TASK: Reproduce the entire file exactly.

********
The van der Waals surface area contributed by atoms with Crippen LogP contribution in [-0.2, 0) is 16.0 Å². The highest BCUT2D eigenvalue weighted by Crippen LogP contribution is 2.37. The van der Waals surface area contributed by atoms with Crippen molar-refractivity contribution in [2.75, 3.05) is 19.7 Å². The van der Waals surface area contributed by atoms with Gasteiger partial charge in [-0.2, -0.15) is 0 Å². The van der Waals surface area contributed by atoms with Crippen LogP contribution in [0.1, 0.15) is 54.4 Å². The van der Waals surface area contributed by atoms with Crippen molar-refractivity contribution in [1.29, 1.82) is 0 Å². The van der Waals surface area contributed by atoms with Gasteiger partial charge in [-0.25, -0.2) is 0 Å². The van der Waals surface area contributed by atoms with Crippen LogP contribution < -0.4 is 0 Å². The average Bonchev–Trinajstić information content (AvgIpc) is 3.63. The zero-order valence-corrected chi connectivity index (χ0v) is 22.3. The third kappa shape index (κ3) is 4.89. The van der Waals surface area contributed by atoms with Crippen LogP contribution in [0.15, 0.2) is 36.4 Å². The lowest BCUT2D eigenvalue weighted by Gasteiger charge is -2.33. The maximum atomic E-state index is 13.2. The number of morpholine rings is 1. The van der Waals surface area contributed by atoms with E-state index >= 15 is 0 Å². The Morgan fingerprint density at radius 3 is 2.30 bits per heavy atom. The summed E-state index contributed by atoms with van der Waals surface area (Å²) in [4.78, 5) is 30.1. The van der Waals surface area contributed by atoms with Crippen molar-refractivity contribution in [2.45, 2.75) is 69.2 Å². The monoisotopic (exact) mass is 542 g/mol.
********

The van der Waals surface area contributed by atoms with Crippen LogP contribution in [-0.2, 0) is 16.0 Å². The highest BCUT2D eigenvalue weighted by Crippen LogP contribution is 2.37. The van der Waals surface area contributed by atoms with Crippen molar-refractivity contribution in [2.75, 3.05) is 19.7 Å². The van der Waals surface area contributed by atoms with Gasteiger partial charge in [-0.2, -0.15) is 0 Å². The van der Waals surface area contributed by atoms with Crippen LogP contribution in [0.1, 0.15) is 54.4 Å². The van der Waals surface area contributed by atoms with Crippen molar-refractivity contribution in [1.29, 1.82) is 0 Å². The van der Waals surface area contributed by atoms with Gasteiger partial charge in [-0.25, -0.2) is 0 Å². The van der Waals surface area contributed by atoms with Crippen LogP contribution < -0.4 is 0 Å². The average Bonchev–Trinajstić information content (AvgIpc) is 3.63. The zero-order valence-corrected chi connectivity index (χ0v) is 22.3. The third kappa shape index (κ3) is 4.89. The van der Waals surface area contributed by atoms with Crippen LogP contribution in [0.15, 0.2) is 36.4 Å². The lowest BCUT2D eigenvalue weighted by Gasteiger charge is -2.33. The maximum atomic E-state index is 13.2. The number of morpholine rings is 1. The van der Waals surface area contributed by atoms with E-state index >= 15 is 0 Å². The Morgan fingerprint density at radius 3 is 2.30 bits per heavy atom. The summed E-state index contributed by atoms with van der Waals surface area (Å²) in [4.78, 5) is 30.1. The van der Waals surface area contributed by atoms with Crippen molar-refractivity contribution in [2.45, 2.75) is 69.2 Å². The monoisotopic (exact) mass is 542 g/mol.